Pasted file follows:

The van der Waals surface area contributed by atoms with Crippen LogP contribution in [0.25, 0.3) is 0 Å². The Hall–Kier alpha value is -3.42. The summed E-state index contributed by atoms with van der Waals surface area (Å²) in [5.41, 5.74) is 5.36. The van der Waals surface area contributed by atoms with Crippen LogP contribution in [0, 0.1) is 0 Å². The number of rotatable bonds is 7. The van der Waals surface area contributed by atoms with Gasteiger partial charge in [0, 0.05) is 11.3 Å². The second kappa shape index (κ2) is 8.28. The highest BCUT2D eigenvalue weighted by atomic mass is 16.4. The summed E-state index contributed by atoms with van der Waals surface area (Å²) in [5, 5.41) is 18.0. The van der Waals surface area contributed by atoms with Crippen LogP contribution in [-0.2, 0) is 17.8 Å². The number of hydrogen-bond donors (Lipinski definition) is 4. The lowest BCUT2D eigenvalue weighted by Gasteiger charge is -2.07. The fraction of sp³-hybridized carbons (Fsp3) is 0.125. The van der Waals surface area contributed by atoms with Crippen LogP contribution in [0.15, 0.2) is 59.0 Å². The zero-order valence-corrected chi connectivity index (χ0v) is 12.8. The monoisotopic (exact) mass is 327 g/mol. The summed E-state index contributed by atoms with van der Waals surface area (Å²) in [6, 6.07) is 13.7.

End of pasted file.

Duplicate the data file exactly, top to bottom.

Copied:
The van der Waals surface area contributed by atoms with Crippen LogP contribution in [0.25, 0.3) is 0 Å². The Hall–Kier alpha value is -3.42. The summed E-state index contributed by atoms with van der Waals surface area (Å²) in [5.41, 5.74) is 5.36. The van der Waals surface area contributed by atoms with Crippen LogP contribution in [0, 0.1) is 0 Å². The number of rotatable bonds is 7. The van der Waals surface area contributed by atoms with Gasteiger partial charge in [0, 0.05) is 11.3 Å². The second kappa shape index (κ2) is 8.28. The highest BCUT2D eigenvalue weighted by atomic mass is 16.4. The summed E-state index contributed by atoms with van der Waals surface area (Å²) in [5, 5.41) is 18.0. The van der Waals surface area contributed by atoms with Crippen LogP contribution in [-0.2, 0) is 17.8 Å². The number of hydrogen-bond donors (Lipinski definition) is 4. The lowest BCUT2D eigenvalue weighted by Gasteiger charge is -2.07. The fraction of sp³-hybridized carbons (Fsp3) is 0.125. The van der Waals surface area contributed by atoms with Crippen LogP contribution in [0.15, 0.2) is 59.0 Å². The zero-order valence-corrected chi connectivity index (χ0v) is 12.8. The monoisotopic (exact) mass is 327 g/mol. The summed E-state index contributed by atoms with van der Waals surface area (Å²) in [6, 6.07) is 13.7.